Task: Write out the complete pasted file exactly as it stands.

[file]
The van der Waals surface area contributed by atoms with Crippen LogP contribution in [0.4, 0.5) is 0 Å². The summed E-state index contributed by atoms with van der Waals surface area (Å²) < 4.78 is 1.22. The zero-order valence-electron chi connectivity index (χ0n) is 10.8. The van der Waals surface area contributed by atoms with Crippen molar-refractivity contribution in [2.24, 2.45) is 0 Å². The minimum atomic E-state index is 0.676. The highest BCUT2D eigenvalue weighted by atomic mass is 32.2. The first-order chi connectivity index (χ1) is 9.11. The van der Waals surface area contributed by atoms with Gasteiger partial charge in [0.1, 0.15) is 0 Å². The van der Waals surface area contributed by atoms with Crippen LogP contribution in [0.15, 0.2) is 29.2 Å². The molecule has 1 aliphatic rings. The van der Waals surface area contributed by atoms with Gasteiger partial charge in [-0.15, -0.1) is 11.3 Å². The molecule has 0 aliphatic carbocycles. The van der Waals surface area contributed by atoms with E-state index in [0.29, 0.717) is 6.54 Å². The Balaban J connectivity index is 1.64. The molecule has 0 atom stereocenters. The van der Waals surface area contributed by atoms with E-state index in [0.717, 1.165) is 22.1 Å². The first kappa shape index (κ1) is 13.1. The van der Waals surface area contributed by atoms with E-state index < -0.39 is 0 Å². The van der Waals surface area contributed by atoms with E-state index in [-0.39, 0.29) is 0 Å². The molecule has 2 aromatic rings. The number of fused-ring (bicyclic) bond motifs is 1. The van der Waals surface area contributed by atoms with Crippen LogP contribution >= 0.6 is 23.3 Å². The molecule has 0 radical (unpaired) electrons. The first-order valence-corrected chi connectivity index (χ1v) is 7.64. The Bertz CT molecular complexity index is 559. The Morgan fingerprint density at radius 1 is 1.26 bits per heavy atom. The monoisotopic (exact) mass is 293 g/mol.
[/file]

The van der Waals surface area contributed by atoms with Crippen LogP contribution in [0.4, 0.5) is 0 Å². The summed E-state index contributed by atoms with van der Waals surface area (Å²) < 4.78 is 1.22. The zero-order valence-electron chi connectivity index (χ0n) is 10.8. The van der Waals surface area contributed by atoms with Crippen molar-refractivity contribution in [2.24, 2.45) is 0 Å². The minimum atomic E-state index is 0.676. The highest BCUT2D eigenvalue weighted by atomic mass is 32.2. The first-order chi connectivity index (χ1) is 9.11. The van der Waals surface area contributed by atoms with Gasteiger partial charge in [0.1, 0.15) is 0 Å². The van der Waals surface area contributed by atoms with Crippen LogP contribution in [0.15, 0.2) is 29.2 Å². The molecule has 1 aliphatic rings. The van der Waals surface area contributed by atoms with Gasteiger partial charge in [-0.15, -0.1) is 11.3 Å². The molecule has 0 aliphatic carbocycles. The van der Waals surface area contributed by atoms with E-state index in [0.29, 0.717) is 6.54 Å². The Balaban J connectivity index is 1.64. The molecule has 0 atom stereocenters. The van der Waals surface area contributed by atoms with E-state index in [0.717, 1.165) is 22.1 Å². The first kappa shape index (κ1) is 13.1. The van der Waals surface area contributed by atoms with E-state index < -0.39 is 0 Å². The van der Waals surface area contributed by atoms with E-state index in [-0.39, 0.29) is 0 Å². The molecule has 2 aromatic rings. The number of fused-ring (bicyclic) bond motifs is 1. The van der Waals surface area contributed by atoms with Crippen LogP contribution >= 0.6 is 23.3 Å². The molecule has 0 radical (unpaired) electrons. The first-order valence-corrected chi connectivity index (χ1v) is 7.64. The Bertz CT molecular complexity index is 559. The Morgan fingerprint density at radius 1 is 1.26 bits per heavy atom. The monoisotopic (exact) mass is 293 g/mol.